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Monday, November 26, 2007 9:39 PM

NEWOLDBROWNCOAT


Modern Sci-fi has always been a minority, niche market, clear back to the days of the pulp magazines and original paperback books. It always only did ever appeal to the nerds, geeks and head cases out there-- and I know, because I proudly was one.

Only very rarely does a Star Trek, or Star Wars come along and break out. Fantasy ( LOTR, etc.) has always been more popular. So has always horror ( Frankenstein and so on.). and so always have been action movies, superhero movies, sword and sorcery movies, and even Westerns, even tho' many of those categories have sci-fi elements in them .

Classic sci-fi fandom , back to the books days, has always been about serious concern for possible , probable futures extrapolated from present trends and developments.

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Tuesday, November 27, 2007 7:30 AM

BLUEBOMBER


I'm not so sure about the skeptic science-fiction-is-nothing-like-reality-and-it-makes-me-think-too-much-so-I'm-not-going-to-watch argument. If that were the case, LoTR, Harry Potter, Spiderman, X-Men etc. wouldn't be the multi-billion dollar franchises they are today. And I do think there is a difference between science fiction and science fantasy (they could almost be considered different genres), but it's hard to say why one would be more popular than the other. I find that a lot of people who are into sci-fi are into action fantasy, and vice-versa.

"Mwah ha ha ha...mine is an evil laugh. Now die."

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Tuesday, November 27, 2007 8:32 AM

JONGSSTRAW


The first "sci-fi" I can remember being aware of was when I was 6 and my parents would watch the Twilight Zone every week on CBS. I've always been attracted to sci-fi since. The 50's & 60's were terrific for sci-fi genre, but then the genre almost disappeared in the 70's; until Star Wars rejuvenated the genre in 1977....and the rest is history. Sci fi represents, in my opinion, the highest order of human thinking & imagination that we are capable of.

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Tuesday, November 27, 2007 9:30 AM

STRANGEBIRD


I pretty much agree with most of these theories. Reasons for liking or disliking Scifi differ from person to person. I guess I was lucky both my parents were supportive. My father being a fan of Star Trek since he was a younger and my mother being pretty tolerant and later a X-files fan then Browncoat. My sister however isn't as interested, not to say she doesn't have an imagination I just don't think she really cares much to use it. In my experience, which I admit isn't alot, people just don't want to experience things outside what they were introduced to at an early age. Be it that they think it's childish or low-brow or just insane they have come to the conclusion that fiction is not a worthy way to waste their time... now watching ugly chicks try to eat goat bladders or make obese men cry is definantly what you want filling your head at the end of the day. Honestly I feel it all comes down to the fact that people are just different... ok that's not deep or complex or mind-bending but it's simple and it's the truth. It's not to say you can't find some non-believer who would love Scifi if they just gave it a shot. You just have to find the right time or show.. X-files, Firefly and Chuck are more recent shows I've found tend to be very good at steering people of a non Scifi tilt towards the genre. Either way it's very true that Scifi and Scifi fans have done a whole lot to further the stigma that the genre is silly, stupid and childish. I would give my entire paycheck to fund a second season of Firefly even if it was assured there wouldn't be a third but I'm still not going to dye my hair, put on fake boobs and go to a convention as Kaylee... no matter how much I love her. Not to say any Browncoat has ever gone that far(I sure hope not anyway) but certain other fanboys have been known for such insanity. Bottom line, Scifi like anything else is a varied bunch as are it's fans, no one is right and no one is wrong... unless they say Firefly sucks. Ok now I'm gunna go watch Friends and eat a nice big mac... seriously kidding.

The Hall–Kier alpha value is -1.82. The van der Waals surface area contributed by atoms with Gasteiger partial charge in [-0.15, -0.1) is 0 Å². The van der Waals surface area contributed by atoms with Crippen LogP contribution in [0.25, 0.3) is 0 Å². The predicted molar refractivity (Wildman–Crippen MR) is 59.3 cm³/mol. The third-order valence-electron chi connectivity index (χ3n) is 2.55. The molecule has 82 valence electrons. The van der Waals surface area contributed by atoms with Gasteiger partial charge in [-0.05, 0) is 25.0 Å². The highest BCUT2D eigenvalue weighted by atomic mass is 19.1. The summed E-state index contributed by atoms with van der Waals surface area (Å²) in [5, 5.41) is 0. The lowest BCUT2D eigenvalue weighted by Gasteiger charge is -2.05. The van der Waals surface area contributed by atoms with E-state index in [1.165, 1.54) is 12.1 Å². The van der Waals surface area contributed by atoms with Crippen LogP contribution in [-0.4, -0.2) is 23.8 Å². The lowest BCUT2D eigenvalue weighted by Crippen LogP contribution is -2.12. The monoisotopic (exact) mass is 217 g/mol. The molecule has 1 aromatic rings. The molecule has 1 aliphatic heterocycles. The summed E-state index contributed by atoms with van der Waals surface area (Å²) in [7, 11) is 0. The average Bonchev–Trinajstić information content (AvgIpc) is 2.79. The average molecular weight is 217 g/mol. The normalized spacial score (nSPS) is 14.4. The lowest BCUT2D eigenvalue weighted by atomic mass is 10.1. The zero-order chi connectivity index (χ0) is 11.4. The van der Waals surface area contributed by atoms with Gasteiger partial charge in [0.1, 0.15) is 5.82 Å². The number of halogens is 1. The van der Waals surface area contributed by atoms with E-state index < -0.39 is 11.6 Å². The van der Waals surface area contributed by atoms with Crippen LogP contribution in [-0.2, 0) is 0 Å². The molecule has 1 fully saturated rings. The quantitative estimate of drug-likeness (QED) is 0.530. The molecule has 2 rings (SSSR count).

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Tuesday, November 27, 2007 11:33 AM

THEHEROOFWILLIAMTOWN


It's all about the war between TV and Reality....

Tv killed Reality so Reality struck back killing Tv with a heavy dose of reality. :P sorry it's a ramble i go on with sometimes.